Have you seen this TREE

We’re looking for invasive chokecherry trees, and we need your help!

The Kenai Peninsula Cooperative Invasive Species Management Area (KP-CISMA) is a partnership of government agencies, non-profit organizations, and tribal entities that works to prevent the spread of the most harmful invasive species on the Kenai Peninsula. We collaborate on everything from surveying and monitoring to invasive plant treatment to outreach and education.

Chokecherry trees (a.k.a. mayday or European bird cherry) have been in our spotlight recently, and we’re reaching out to communities across the peninsula to ask: Have you seen these trees?

Prized by gardeners and landscapers for their showy blooms, clusters of pea-sized cherries, striking foliage, and overall hard-to-kill-ness, they seem like the perfect plant to liven up any Alaskan garden. But don’t be fooled – these beauties are a problem.

Chokecherries n Alaska

You’ll find two species of these invasive trees in Alaska: Prunus padus, commonly known as European bird cherry or mayday, and Prunus virginiana, or chokecherry. Prunus virginiana is native to parts of the lower 48, while Prunus padus hails from Europe. For the sake of simplicity, the two species are often collectively referred to by the catch-all common name, chokecherry.

Introduced to Alaska in the 1950s as an ornamental, chokecherry quickly became a popular landscape choice. From Fairbanks to Southeast, Anchorage and the Mat-Su, and across the Kenai Peninsula, people eagerly bought up the trees, planted them in their yards, and (totally unaware of the future consequences) sat back to watch them grow. And grow, they did.

It didn’t take long for the trees to escape cultivation and move into intact ecosystems, where they quickly changed everything.

What's the problem with chokecherries in Alaska?

Across the state, chokecherry represents one of the most problematic and harmful invasive plants. They crowd out native plants and take over forest and riparian habitats, reduce biodiversity, spread along salmon streams where they alter the availability of prey for juvenile salmon, and can be toxic to moose.

Once established, chokecherry trees are difficult to remove. They reproduce and spread by seeds – birds eat the cherries and deposit the seeds elsewhere, often miles from the “mother” tree. They resprout from stumps, branches, and roots, and cutting the trees does nothing but stimulate growth. Many a landowner has been surprised (and frustrated) by the hundreds of sprouts that popped up after cutting down a chokecherry. Of course, chokecherries spread using this same vigorous growth strategy outside our manicured yards.

How does the KP-CISMA help with the chokecherry problem in Alaska?

The KP-CISMA collaborates on a variety chokecherry projects across the peninsula. Here are a few we’re working on in 2022:

Calvin and Coyle chokecherry removal and art project

Homer Soil and Water Conservation District (HSWCD), Kachemak Heritage Land Trust, and Homer Council on the Arts have teamed up to remove chokecherries along the Calvin and Coyle trail in Homer. The coolest part? The wood is slated to become the centerpiece of an art event where participants will turn the once-troublesome trees into works of art.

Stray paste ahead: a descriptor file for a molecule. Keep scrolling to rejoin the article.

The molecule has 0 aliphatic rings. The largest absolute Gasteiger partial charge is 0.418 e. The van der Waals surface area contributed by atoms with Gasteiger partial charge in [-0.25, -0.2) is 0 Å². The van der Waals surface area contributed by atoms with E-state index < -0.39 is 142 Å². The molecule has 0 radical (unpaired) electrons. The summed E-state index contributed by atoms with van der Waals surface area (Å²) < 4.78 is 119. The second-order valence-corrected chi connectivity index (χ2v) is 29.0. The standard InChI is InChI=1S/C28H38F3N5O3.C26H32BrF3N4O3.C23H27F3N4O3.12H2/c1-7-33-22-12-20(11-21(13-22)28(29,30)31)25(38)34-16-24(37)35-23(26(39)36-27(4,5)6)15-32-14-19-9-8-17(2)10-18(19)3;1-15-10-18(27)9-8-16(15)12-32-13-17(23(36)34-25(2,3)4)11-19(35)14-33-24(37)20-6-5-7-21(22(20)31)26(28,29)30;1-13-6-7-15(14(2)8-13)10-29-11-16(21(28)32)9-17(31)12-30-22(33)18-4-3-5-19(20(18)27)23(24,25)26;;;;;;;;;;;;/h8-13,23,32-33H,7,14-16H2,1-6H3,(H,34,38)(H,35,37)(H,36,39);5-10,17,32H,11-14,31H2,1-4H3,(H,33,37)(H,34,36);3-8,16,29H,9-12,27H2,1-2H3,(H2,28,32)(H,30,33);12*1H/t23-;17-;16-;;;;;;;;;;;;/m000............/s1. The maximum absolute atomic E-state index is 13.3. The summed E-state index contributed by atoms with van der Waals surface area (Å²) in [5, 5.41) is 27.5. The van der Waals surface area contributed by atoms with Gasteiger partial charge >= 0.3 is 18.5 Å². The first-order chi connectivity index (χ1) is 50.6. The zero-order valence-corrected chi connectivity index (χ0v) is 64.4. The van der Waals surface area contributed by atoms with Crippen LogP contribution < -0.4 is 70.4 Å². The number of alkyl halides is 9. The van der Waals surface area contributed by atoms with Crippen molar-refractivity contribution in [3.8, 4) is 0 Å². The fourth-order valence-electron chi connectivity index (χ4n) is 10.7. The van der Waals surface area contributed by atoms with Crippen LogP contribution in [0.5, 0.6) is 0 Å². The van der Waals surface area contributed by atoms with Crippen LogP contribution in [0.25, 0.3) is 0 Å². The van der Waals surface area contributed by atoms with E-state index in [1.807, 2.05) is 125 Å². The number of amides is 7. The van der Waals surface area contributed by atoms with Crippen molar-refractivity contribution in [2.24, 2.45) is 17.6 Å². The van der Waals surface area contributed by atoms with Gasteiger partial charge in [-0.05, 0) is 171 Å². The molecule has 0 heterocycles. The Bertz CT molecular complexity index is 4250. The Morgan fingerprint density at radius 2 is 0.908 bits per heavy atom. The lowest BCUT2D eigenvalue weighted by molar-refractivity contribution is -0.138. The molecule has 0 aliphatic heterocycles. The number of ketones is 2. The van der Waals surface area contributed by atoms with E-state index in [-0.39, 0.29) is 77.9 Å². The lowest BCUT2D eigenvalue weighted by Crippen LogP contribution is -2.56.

City of Homer chokecherry removal and replacement

Homer SWCD and the City of Homer have collaborated to remove and replace chokecherries on city properties. Funded by the City of Homer, the project not only protects ecosystems and wildlife but also ensures Homer’s public spaces remain enjoyable for all. Perhaps most importantly, it serves as a model for other communities and provides a platform for engagement around broader invasive species topics.

Landowner assistance for chokecherry removal

Through funding from the Alaska Division of Forestry and the U.S. Forest Service, the KP-CISMA assists landowners on the southern and central peninsula with the removal of chokecherry trees. We hope to expand this program to other communities - including Seward - in the coming years. If you have a chokecherry tree, we’d love to chat with you about removal options (it can be tricky) and how we might be able to help you.

An ongoing effort

Removing every single chokecherry tree on the Kenai Peninsula isn’t a realistic goal – the trees are too established in some of the peninsula’s more populated communities, making eradication impossible. But, in some smaller communities, such as Cooper Landing, Hope, and Seward, we’re optimistic that we still have a chance to eradicate the trees – if we act quickly.

As long as chokecherry trees persist on the peninsula, we’ll continue to think up creative ways to protect our native ecosystems from the impacts of these pretty but problematic plants. 

How you can help

• Ask nurseries to stop selling invasive chokecherry trees. The Municipality of Anchorage has banned the sale of chokecherries, but they are widely available on the Kenai Peninsula.

• Consider alternatives like crab apple, saskatoon (serviceberry), and Ussurian pear.

• Spread the word! Share this article, talk to your neighbors, go to your city council – many people aren’t aware that chokecherries are invasive.

• Remove chokecherry trees from your property. It may seem obvious, but many people are reluctant to take this step. Read up on the options so you can make an informed decision.

For questions and to find out how we might be able to assist you with removal of chokecherry trees on your property email jen@homerswcd.org or call 907-235-8177 ext. 5. Visit kenaiinvasives.org to learn more about the KP-CISMA.